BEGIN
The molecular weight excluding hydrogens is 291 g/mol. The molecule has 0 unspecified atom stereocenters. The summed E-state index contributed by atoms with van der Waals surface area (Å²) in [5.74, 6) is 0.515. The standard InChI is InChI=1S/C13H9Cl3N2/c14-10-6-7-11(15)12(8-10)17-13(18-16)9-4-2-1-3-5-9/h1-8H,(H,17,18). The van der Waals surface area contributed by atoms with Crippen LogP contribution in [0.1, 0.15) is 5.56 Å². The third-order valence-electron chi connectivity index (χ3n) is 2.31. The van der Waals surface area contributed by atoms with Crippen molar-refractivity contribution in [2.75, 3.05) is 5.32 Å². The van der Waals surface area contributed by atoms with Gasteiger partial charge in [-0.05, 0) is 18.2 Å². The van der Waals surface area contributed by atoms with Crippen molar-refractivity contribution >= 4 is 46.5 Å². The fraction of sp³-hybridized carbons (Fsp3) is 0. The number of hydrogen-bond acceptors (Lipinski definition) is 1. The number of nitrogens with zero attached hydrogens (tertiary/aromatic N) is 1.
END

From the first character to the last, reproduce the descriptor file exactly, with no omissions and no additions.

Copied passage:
The molecular weight excluding hydrogens is 291 g/mol. The molecule has 0 unspecified atom stereocenters. The summed E-state index contributed by atoms with van der Waals surface area (Å²) in [5.74, 6) is 0.515. The standard InChI is InChI=1S/C13H9Cl3N2/c14-10-6-7-11(15)12(8-10)17-13(18-16)9-4-2-1-3-5-9/h1-8H,(H,17,18). The van der Waals surface area contributed by atoms with Crippen LogP contribution in [0.1, 0.15) is 5.56 Å². The third-order valence-electron chi connectivity index (χ3n) is 2.31. The van der Waals surface area contributed by atoms with Crippen molar-refractivity contribution in [2.75, 3.05) is 5.32 Å². The van der Waals surface area contributed by atoms with Gasteiger partial charge in [-0.05, 0) is 18.2 Å². The van der Waals surface area contributed by atoms with Crippen molar-refractivity contribution >= 4 is 46.5 Å². The fraction of sp³-hybridized carbons (Fsp3) is 0. The number of hydrogen-bond acceptors (Lipinski definition) is 1. The number of nitrogens with zero attached hydrogens (tertiary/aromatic N) is 1.